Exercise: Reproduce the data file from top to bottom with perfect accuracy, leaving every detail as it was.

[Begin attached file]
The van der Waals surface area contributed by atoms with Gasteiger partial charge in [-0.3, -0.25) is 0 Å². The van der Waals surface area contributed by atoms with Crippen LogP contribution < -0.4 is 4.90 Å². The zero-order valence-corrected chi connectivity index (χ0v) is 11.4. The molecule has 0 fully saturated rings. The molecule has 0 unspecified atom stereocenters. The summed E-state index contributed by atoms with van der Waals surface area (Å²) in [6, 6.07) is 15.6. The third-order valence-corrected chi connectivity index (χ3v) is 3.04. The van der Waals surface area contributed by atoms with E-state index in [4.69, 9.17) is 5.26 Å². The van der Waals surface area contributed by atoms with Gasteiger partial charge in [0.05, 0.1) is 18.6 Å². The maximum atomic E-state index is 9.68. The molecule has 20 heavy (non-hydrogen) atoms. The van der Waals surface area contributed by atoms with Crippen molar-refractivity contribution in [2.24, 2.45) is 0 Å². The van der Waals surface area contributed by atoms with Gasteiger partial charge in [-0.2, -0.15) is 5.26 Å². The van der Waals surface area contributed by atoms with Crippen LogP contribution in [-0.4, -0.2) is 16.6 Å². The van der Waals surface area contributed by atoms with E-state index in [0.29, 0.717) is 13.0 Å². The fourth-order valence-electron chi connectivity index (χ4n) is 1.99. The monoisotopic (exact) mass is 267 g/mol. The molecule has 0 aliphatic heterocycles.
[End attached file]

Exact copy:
The van der Waals surface area contributed by atoms with Gasteiger partial charge in [-0.3, -0.25) is 0 Å². The van der Waals surface area contributed by atoms with Crippen LogP contribution < -0.4 is 4.90 Å². The zero-order valence-corrected chi connectivity index (χ0v) is 11.4. The molecule has 0 fully saturated rings. The molecule has 0 unspecified atom stereocenters. The summed E-state index contributed by atoms with van der Waals surface area (Å²) in [6, 6.07) is 15.6. The third-order valence-corrected chi connectivity index (χ3v) is 3.04. The van der Waals surface area contributed by atoms with E-state index in [4.69, 9.17) is 5.26 Å². The van der Waals surface area contributed by atoms with Gasteiger partial charge in [0.05, 0.1) is 18.6 Å². The maximum atomic E-state index is 9.68. The molecule has 20 heavy (non-hydrogen) atoms. The van der Waals surface area contributed by atoms with Crippen molar-refractivity contribution in [2.24, 2.45) is 0 Å². The van der Waals surface area contributed by atoms with Gasteiger partial charge in [-0.2, -0.15) is 5.26 Å². The van der Waals surface area contributed by atoms with Crippen LogP contribution in [-0.4, -0.2) is 16.6 Å². The van der Waals surface area contributed by atoms with E-state index in [0.29, 0.717) is 13.0 Å². The fourth-order valence-electron chi connectivity index (χ4n) is 1.99. The monoisotopic (exact) mass is 267 g/mol. The molecule has 0 aliphatic heterocycles.